When AI is used to show famous people expressing things they didn’t say, it’s called a deepfake. When it’s intentional, it’s called a breakthrough. But intention requires authorization, and that’s where the thorny questions begin. The ability to portray real people is increasingly possible with a form of AI known as Generative Adversarial Networks. An actor’s image may be AI-generated on purpose, for example as a special effect in a film.
THE HOLLYWOOD REPORTER asks: what are the implications? There’s been little consideration of the knock-on effects.
The ability to protect and profit from your likeness is known in the US as a ‘right of publicity.’ If it conveys a right of use, is it like property? If so, might an actor’s image be mortgaged, or traded, or even seized in a bankruptcy? The article presents several other examples of the issues involved.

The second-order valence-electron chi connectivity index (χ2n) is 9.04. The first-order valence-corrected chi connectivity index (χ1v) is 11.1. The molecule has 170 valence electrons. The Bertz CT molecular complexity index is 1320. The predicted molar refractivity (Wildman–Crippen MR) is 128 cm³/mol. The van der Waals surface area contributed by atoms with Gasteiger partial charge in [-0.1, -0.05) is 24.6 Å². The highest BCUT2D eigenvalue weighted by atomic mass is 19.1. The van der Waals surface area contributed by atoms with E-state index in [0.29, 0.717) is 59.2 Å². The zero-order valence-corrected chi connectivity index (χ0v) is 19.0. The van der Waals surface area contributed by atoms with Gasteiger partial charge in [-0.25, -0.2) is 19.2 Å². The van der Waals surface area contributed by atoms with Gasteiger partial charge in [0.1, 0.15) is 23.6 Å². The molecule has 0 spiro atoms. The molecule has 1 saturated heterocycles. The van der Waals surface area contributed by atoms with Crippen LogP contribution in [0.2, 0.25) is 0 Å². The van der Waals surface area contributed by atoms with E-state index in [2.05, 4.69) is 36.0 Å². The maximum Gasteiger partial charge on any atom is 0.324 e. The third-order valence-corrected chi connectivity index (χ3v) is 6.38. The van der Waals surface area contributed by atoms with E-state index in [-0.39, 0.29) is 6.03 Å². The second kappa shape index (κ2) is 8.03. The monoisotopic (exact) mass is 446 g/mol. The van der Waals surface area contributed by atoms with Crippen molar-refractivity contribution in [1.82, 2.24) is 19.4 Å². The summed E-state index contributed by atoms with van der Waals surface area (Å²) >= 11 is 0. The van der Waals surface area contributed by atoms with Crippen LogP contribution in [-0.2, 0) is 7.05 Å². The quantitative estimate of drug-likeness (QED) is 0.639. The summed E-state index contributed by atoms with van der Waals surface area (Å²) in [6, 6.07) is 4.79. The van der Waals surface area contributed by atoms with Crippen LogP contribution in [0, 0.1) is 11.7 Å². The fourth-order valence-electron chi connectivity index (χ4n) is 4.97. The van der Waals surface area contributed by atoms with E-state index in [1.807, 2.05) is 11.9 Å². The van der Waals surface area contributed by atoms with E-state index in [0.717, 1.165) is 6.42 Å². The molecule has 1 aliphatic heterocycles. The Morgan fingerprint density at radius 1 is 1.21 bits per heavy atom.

‘Ultra-realistic manipulation of digital imagery could open up new horizons for filmmaking, but lawmakers are only beginning to grapple with the issues and unanswered questions it poses.’